Why People Put Off Their Retirement Planning – And Why That’s a Big Mistake!
by MATT BADER, FINANCIAL PLANNER, PARTNER
It’s true: Retirement planning (in Tennessee, and anywhere, for that matter) can be complicated. It’s not just about getting a good return on your investments, but the goal of comprehensive financial and retirement planning is to ultimately get you to where you want to be, allow you to live the lifestyle you want to live and accomplish the goals you want to reach. That’s not a simple task!
To maximize your financial planning potential, there are tax considerations, investment management strategies and risk management approaches, just to start. Your portfolio strategy and your monthly budget must consistently work together, while balancing a number of other variables. Making ends meet and saving can be difficult enough; planning for retirement on top of that can be downright overwhelming, and therefore, easy to put off. But that can only make your problems worse.
At TrustCore, our financial advisors specialize in helping clients with their retirement planning in Tennessee (and beyond). In our experience, we see 5 common reasons why people put off their retirement planning – and each can be a big mistake.
They’re Overwhelmed: Not Sure Where to Start for Retirement
If you feel overwhelmed when thinking about planning for retirement, you’re not alone. The financial world and your financial life are filled with moving parts, in addition to the slew of investment philosophies, each with their own pros and cons.
When you do come across investment guidance, it can be complicated, overly focused on small details and not fully applicable to your specific situation. Many people have the interest in making smart money moves and planning for retirement, but the mechanisms of the investing world make it difficult. In our experience at TrustCore, today’s investors can understand the why, but have a very difficult time grasping and making sense of the how.
This is where a financial advisor can help!
Not getting an early start unfortunately leaves many investors unprepared in their retirement planning. Some may create portfolios but without an actual strategy. According to reports, more than 60 percent of individuals in their 40s have less than $100,000 in retirement savings, and less than 30 percent of folks in their 60s have less than $50,000.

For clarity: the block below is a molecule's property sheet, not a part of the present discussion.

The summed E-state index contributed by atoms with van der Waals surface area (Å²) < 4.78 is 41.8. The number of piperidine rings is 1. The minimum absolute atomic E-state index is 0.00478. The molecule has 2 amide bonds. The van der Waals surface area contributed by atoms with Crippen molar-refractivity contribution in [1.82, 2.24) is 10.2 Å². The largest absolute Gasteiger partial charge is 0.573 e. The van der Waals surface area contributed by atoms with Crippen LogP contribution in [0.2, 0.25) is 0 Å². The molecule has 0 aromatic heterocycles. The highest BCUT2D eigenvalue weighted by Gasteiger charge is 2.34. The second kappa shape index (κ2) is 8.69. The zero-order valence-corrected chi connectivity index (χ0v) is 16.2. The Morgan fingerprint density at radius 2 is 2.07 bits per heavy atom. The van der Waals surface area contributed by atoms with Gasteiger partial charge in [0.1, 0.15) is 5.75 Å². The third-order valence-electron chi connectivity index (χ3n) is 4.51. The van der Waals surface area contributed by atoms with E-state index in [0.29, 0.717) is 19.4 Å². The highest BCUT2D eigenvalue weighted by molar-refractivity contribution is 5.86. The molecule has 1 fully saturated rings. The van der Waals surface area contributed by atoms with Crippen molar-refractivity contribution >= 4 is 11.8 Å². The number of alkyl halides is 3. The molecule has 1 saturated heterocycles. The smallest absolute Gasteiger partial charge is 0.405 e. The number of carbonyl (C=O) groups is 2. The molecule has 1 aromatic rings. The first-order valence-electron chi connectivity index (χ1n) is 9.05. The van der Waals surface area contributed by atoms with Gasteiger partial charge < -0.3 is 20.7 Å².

Not knowing where to start may explain why.
If you feel overwhelmed, understand that there’s no shame in acknowledging your (temporary) lack of financial knowledge. Talk to someone you trust and ask them to walk you through the foundations of retirement and investing. This can be the perfect opportunity to initiate a relationship with a financial advisor. If you’re looking for a financial advisor in the Nashville, TN area, schedule a conversation with the TrustCore team to see how we can help.
Overwhelmed? Schedule a no-obligation conversation to see how TrustCore can help.
They’re Fearful: Too Many Investment Horror Stories Gone Bad
Another common reason that keeps investors from making their retirement strategy a priority is a negative experience, either personally or through a friend or family member. Since the Great Recession, Wall Street has developed a negative reputation, and the combination of bad apples and high-profile fraud cases has created many negative headlines.
Investing in individual stocks also makes people nervous. If you don’t know what you’re doing, but invest heavily in low-quality investments without guidance, you may see the stock market as a “slot machine” or a game of chance.
Yes, there certainly are bad characters and bad investments in the world of money, but this shouldn’t deter you from forming an investment strategy of your own. In truth, for every horror story, there are numerous stories of positive financial advisory relationships and investment strategies working to help people reach their financial goals.
How to Spot a Bad Financial Advisor
Spotting a bad financial advisor is easier than you may think.
For starters, make sure your financial advisor asks questions to truly understand your financial situation and your temperament. It’s important that your budget, financial goals, retirement age, retirement lifestyle and concerns are understood by your financial advisor. Therefore, they should ask questions, and most of all, they should listen!